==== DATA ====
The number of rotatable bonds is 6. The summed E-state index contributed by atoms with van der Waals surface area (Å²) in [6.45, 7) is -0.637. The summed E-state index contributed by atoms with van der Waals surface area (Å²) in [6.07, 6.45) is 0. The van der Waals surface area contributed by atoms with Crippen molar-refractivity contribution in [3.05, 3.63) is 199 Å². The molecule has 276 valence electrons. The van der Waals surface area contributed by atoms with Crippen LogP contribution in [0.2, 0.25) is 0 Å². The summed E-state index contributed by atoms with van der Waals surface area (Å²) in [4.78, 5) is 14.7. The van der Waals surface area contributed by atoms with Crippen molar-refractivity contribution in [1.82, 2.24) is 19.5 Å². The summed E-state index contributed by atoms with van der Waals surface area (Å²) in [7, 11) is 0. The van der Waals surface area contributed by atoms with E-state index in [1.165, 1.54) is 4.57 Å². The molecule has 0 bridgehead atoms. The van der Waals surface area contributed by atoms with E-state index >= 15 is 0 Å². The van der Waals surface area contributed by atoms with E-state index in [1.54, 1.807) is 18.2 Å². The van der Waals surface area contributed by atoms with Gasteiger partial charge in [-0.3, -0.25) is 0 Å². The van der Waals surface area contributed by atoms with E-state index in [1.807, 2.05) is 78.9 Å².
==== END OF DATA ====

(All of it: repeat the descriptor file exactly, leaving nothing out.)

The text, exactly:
The number of rotatable bonds is 6. The summed E-state index contributed by atoms with van der Waals surface area (Å²) in [6.45, 7) is -0.637. The summed E-state index contributed by atoms with van der Waals surface area (Å²) in [6.07, 6.45) is 0. The van der Waals surface area contributed by atoms with Crippen molar-refractivity contribution in [3.05, 3.63) is 199 Å². The molecule has 276 valence electrons. The van der Waals surface area contributed by atoms with Crippen LogP contribution in [0.2, 0.25) is 0 Å². The summed E-state index contributed by atoms with van der Waals surface area (Å²) in [4.78, 5) is 14.7. The van der Waals surface area contributed by atoms with Crippen molar-refractivity contribution in [1.82, 2.24) is 19.5 Å². The summed E-state index contributed by atoms with van der Waals surface area (Å²) in [7, 11) is 0. The van der Waals surface area contributed by atoms with E-state index in [1.165, 1.54) is 4.57 Å². The molecule has 0 bridgehead atoms. The van der Waals surface area contributed by atoms with E-state index >= 15 is 0 Å². The van der Waals surface area contributed by atoms with E-state index in [1.54, 1.807) is 18.2 Å². The van der Waals surface area contributed by atoms with Gasteiger partial charge in [-0.3, -0.25) is 0 Å². The van der Waals surface area contributed by atoms with E-state index in [1.807, 2.05) is 78.9 Å².